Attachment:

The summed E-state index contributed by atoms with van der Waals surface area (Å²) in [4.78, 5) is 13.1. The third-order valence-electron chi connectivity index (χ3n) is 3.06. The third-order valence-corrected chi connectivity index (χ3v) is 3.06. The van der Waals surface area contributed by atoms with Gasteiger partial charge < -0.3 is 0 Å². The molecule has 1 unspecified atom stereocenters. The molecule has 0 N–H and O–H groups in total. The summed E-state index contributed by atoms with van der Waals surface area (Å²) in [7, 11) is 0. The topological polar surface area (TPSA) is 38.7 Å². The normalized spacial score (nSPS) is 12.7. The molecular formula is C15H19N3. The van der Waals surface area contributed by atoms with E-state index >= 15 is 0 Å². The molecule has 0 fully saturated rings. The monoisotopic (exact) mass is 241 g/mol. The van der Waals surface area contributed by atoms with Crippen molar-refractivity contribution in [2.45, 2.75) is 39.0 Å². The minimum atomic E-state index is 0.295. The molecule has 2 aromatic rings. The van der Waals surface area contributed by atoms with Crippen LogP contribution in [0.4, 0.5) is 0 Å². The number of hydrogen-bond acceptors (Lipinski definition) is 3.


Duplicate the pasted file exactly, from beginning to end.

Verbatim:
The summed E-state index contributed by atoms with van der Waals surface area (Å²) in [4.78, 5) is 13.1. The third-order valence-electron chi connectivity index (χ3n) is 3.06. The third-order valence-corrected chi connectivity index (χ3v) is 3.06. The van der Waals surface area contributed by atoms with Gasteiger partial charge < -0.3 is 0 Å². The molecule has 1 unspecified atom stereocenters. The molecule has 0 N–H and O–H groups in total. The summed E-state index contributed by atoms with van der Waals surface area (Å²) in [7, 11) is 0. The topological polar surface area (TPSA) is 38.7 Å². The normalized spacial score (nSPS) is 12.7. The molecular formula is C15H19N3. The van der Waals surface area contributed by atoms with E-state index >= 15 is 0 Å². The molecule has 0 fully saturated rings. The monoisotopic (exact) mass is 241 g/mol. The van der Waals surface area contributed by atoms with Crippen molar-refractivity contribution in [2.45, 2.75) is 39.0 Å². The minimum atomic E-state index is 0.295. The molecule has 2 aromatic rings. The van der Waals surface area contributed by atoms with Crippen LogP contribution in [0.4, 0.5) is 0 Å². The number of hydrogen-bond acceptors (Lipinski definition) is 3.